After asking both sides if there were any further matters, neither attorneys had anything else to discuss --although Jacobs did look more pleased than Van Nest at the end of proceedings.

Judge Alsup concluded for now, "We'll continue right along. Stand by."

The jury began deliberating on Monday afternoon after lawyers from both Oracle and Google offered their closing statements for the first segment of this trial.

On Tuesday, both legal teams met in the courtroom for a one-hour conference at 10AM PDT, debating answers to jury questions concerning Google’s use of Java APIs from Apache Harmony as well as Oracle's proposed witness list for the next segment of the trial, which will focus on patent infringement.


Topics: Hardware, Google, Mobile OS, Mobility, Open Source, Oracle, Security, Smartphones, Software Development

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  • more signs that oracle will lose

    the jury loves the free nature of android.
    The Linux Geek
    • Human nature: While we do love the idea of "free".

      We loath the idea of theft. A thief gets his/her stuff with minimum effort and takes maximum reward... People just don't like the idea of their efforts going towards the benefit of another who hasn't worked for it.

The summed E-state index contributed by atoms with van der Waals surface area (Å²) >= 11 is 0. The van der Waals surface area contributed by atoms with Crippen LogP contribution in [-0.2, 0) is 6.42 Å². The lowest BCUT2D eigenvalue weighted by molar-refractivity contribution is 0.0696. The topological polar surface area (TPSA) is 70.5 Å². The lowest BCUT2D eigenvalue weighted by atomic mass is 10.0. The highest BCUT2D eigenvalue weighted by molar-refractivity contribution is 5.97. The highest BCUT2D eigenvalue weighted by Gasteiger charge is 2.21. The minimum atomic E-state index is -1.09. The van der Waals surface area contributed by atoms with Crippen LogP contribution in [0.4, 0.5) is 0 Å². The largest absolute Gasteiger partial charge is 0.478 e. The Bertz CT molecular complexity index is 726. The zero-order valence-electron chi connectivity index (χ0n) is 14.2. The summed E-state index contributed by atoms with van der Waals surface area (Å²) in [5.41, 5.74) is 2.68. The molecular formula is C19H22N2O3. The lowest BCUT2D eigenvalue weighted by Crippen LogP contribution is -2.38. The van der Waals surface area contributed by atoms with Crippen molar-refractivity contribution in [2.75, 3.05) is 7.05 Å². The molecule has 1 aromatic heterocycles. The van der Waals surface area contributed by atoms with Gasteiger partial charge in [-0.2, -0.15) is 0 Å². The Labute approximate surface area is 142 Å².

Pagan jim
      James Quinn
      • Nor of them being taken without permission which is what google did.

        I think it's obvious to even the casual observer that they decompiled or otherwise obtained sun code and built the android libraries from it. No cleanroom BS here. I dont think anyone believes that you get character for character matching code, including comments, from any cleanroom. Ditto for having to "scrub" anything out of cleanroom code. And then there's the obvious guilt ridden evasiveness during the google exec testimony, Page worst of all. But I can understand his, it's Rubin's that's baffling. He obviously starting out trying to do the right thing and knew they needed licenses. His pathetic sell out performance dropped his future post google credibility in the entire tech world to zero.
        Johnny Vegas
      • but...

        can you steal something that's free?
        The Linux Geek
      • Explain this then

        What is reverse engineering which is legal in the USA and started the entire "IBM PC Clone" revolution?
      • Reverse Engineering Is Not Copyright Infringement

        Reverse engineering is not copyright infringement. Reverse engineering has always been legal in the past, and APIs have never been copyrightable in the past. Why should this change just for Oracle's sake?
      • What 'Character for Character' Code?

        @Johnny Vegas